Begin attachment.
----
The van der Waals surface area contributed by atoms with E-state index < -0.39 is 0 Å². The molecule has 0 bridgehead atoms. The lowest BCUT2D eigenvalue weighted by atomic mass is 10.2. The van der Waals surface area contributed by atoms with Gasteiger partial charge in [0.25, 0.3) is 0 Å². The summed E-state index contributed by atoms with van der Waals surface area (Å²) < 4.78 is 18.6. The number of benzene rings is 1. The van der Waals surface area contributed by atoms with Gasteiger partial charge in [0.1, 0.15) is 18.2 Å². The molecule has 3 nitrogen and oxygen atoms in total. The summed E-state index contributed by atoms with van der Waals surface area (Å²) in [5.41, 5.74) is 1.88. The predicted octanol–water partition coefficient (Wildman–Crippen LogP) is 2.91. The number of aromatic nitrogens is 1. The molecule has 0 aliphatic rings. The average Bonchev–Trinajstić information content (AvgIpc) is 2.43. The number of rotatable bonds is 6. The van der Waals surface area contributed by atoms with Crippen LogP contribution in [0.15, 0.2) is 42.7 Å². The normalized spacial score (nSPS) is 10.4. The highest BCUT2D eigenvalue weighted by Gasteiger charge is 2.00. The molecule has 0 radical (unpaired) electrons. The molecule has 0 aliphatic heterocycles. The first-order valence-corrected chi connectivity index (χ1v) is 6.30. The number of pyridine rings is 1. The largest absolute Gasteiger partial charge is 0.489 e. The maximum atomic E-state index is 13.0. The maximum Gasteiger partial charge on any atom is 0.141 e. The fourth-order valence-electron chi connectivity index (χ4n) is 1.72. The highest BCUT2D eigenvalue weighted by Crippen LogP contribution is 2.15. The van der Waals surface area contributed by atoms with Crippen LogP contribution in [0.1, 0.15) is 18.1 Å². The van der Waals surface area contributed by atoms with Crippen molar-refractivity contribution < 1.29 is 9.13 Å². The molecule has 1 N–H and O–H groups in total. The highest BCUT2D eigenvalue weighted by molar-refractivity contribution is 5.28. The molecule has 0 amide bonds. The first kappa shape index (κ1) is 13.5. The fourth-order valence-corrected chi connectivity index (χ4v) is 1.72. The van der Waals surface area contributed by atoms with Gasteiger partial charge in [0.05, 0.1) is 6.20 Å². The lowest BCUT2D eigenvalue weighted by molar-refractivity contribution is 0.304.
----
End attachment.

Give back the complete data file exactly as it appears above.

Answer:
The van der Waals surface area contributed by atoms with E-state index < -0.39 is 0 Å². The molecule has 0 bridgehead atoms. The lowest BCUT2D eigenvalue weighted by atomic mass is 10.2. The van der Waals surface area contributed by atoms with Gasteiger partial charge in [0.25, 0.3) is 0 Å². The summed E-state index contributed by atoms with van der Waals surface area (Å²) < 4.78 is 18.6. The number of benzene rings is 1. The van der Waals surface area contributed by atoms with Gasteiger partial charge in [0.1, 0.15) is 18.2 Å². The molecule has 3 nitrogen and oxygen atoms in total. The summed E-state index contributed by atoms with van der Waals surface area (Å²) in [5.41, 5.74) is 1.88. The predicted octanol–water partition coefficient (Wildman–Crippen LogP) is 2.91. The number of aromatic nitrogens is 1. The molecule has 0 aliphatic rings. The average Bonchev–Trinajstić information content (AvgIpc) is 2.43. The number of rotatable bonds is 6. The van der Waals surface area contributed by atoms with Crippen LogP contribution in [0.15, 0.2) is 42.7 Å². The normalized spacial score (nSPS) is 10.4. The highest BCUT2D eigenvalue weighted by Gasteiger charge is 2.00. The molecule has 0 radical (unpaired) electrons. The molecule has 0 aliphatic heterocycles. The first-order valence-corrected chi connectivity index (χ1v) is 6.30. The number of pyridine rings is 1. The largest absolute Gasteiger partial charge is 0.489 e. The maximum atomic E-state index is 13.0. The maximum Gasteiger partial charge on any atom is 0.141 e. The fourth-order valence-electron chi connectivity index (χ4n) is 1.72. The highest BCUT2D eigenvalue weighted by Crippen LogP contribution is 2.15. The van der Waals surface area contributed by atoms with Crippen LogP contribution in [0.1, 0.15) is 18.1 Å². The van der Waals surface area contributed by atoms with Crippen molar-refractivity contribution < 1.29 is 9.13 Å². The molecule has 1 N–H and O–H groups in total. The highest BCUT2D eigenvalue weighted by molar-refractivity contribution is 5.28. The molecule has 0 amide bonds. The first kappa shape index (κ1) is 13.5. The fourth-order valence-corrected chi connectivity index (χ4v) is 1.72. The van der Waals surface area contributed by atoms with Gasteiger partial charge in [0.05, 0.1) is 6.20 Å². The lowest BCUT2D eigenvalue weighted by molar-refractivity contribution is 0.304.